Textes de HORSTMANSHOFF, Manfred HFJ

The four seasons of the human life : four anonymous engravings from the Trent Collection
Rotterdam : Erasmus Publishing ; Durham (N.C.) : Duke University, 2002. 109 p.
Edited with translation and full commentary by H.F.J. Horstmanshoff, A.M. Luyendijk-Elshout, F. G. Schlesinger... [et al.] The Trent Collection at Duke University, Durham, North Carolina, U.S.A., holds four, probably unique, copperplate engravings, each associated with a season and concerned with morality and with scientific matters from a variety of disciplines : medicine, astronomy, astrology, meteorology, alchemy. The texts, allegories, prints and symbols present a fascinating cross section of the history of medicine and science up to the 17th century. The plates contain as many as twelve layers, which can be folded back to reveal underlying illustrations. Each print has at its center two human figures, standing between two trees. The first print, VER (Spring), shows a fetus, a seven month old baby, a child aged three, and a boy fourteen years of age. In AESTAS (Summer) a man and a woman are holding a urinal. In AUTUMNUS (Fall) the couple seems to be in the prime of life; the emphasis is on sexual vigor and fertility. In HYEMS (Winter) the man has turned his back towards the viewer, and the woman is stepping into the grave. Each print contains an astrological arch, with the signs of the zodiac, astrological-medical and meteorological data, in addition to maps or charts. Two aspectuaria and a horoscope illustrate the Fall of life: AUTUMNUS. There are also urinals in each print, which refer to hermetic symbolism. A rich background with birds, various flowers of the season, human figures and villages, can be found in all four prints, which also contain pennants, banderoles and inscribed leaves with moral proverbs and Hippocratic texts, as well as other classical texts, all in Latin translation. Some text is in Greek. The plates are of unknown origin and date. The many references to hermetic medicine and the dominant idea of the symbolism of the Macrocosmos/Microcosmos may lead to the conclusion that the design was meant for a person of high birth, as was fashionable in Europe during the 16th and 17th century. Unsolved, however, remain the questions: Who was this person? And especially: Who made the engravings? Who is stepping into the open grave? The possibility also remains that we are dealing with popular prints, once widely spread. Internal evidence that the copperplates are worn out points in this direction.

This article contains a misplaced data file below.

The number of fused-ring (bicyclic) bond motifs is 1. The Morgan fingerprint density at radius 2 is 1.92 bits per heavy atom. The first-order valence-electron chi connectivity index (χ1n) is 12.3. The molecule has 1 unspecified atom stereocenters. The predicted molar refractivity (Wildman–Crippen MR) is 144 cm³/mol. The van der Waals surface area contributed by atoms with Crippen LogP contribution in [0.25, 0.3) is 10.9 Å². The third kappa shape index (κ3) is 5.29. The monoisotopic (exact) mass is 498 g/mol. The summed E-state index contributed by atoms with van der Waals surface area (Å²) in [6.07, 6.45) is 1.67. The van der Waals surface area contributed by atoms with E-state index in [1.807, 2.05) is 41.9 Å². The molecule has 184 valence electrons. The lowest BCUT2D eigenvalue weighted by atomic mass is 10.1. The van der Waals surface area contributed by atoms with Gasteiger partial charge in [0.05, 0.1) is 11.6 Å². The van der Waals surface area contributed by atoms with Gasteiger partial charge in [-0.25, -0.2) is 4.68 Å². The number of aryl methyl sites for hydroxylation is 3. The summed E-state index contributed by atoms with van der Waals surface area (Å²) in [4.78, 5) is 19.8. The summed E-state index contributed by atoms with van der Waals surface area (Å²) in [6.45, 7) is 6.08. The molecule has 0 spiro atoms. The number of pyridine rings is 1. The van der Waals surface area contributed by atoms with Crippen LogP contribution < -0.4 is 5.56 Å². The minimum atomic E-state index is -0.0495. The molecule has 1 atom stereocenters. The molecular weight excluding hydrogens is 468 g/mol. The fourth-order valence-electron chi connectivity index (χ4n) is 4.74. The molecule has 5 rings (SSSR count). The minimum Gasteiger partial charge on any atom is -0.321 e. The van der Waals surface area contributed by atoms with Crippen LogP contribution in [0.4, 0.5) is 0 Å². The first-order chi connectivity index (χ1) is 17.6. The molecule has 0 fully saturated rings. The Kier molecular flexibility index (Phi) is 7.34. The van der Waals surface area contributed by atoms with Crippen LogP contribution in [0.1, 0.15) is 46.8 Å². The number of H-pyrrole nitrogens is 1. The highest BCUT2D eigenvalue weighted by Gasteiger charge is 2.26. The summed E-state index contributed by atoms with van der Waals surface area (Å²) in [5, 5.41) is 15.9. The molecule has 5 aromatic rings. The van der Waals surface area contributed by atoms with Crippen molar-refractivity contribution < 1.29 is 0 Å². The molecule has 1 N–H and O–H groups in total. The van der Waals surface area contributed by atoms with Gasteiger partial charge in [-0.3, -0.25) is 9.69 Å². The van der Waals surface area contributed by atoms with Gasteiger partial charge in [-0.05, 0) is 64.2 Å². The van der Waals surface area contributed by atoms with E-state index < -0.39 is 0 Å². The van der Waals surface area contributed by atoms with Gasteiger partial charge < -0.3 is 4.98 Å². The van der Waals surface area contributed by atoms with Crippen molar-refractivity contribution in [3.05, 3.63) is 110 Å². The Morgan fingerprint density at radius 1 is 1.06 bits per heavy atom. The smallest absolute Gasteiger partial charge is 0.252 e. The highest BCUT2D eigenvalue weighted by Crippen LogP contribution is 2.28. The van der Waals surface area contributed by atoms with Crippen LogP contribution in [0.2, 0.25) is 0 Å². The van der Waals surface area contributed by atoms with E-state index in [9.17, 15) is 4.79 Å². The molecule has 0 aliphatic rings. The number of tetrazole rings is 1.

Cote BIU Santé : 10.443

Méd. temps modernes : anatomie, Méd. temps modernes : alchimie / chimie

fiche entrée le 29/08/2002

Blood, sweat and tears : the changing concepts of physiology from antiquity into early modern Europe / ed. by Manfred Horstmanshoff, Helen King and Claus Zittel.
Leiden : Brill, 2012. - . - 1 vol. (XXVI-772 p.) : ill., front. ; 25 cm. - (Intersections, ISSN 1568-1811 ; vol. 25) . - Textes issus du colloque tenu du 15 au 18 avril 2009 à Wassenaar (Pays Bas). - Notes bibliogr. Index ISBN 978-90-04-22918-1
HORSTMANSHOFF, Manfred HFJ, KING, Helen, Zittel, Claude

Cote BIU Santé : 197498

Méd. temps modernes : physiologie

fiche entrée le 22/11/2013

“This I Suffered in the Short Space of my Life”. The Epitaph for Lucius Minicius Anthimianus (CIG 3272; Peek GV 1166)
Publié dans : PETRIDOU Georgia, THUMIGER Chiara, "Homo patiens".. Approaches to the patient in the ancient world, Leiden, Boston, Brill, 548 p.. Pages : 23-80
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Cote BIU Santé : 133418-45

Méd. ancienne : médecine grecque et romaine

fiche entrée le 02/12/2016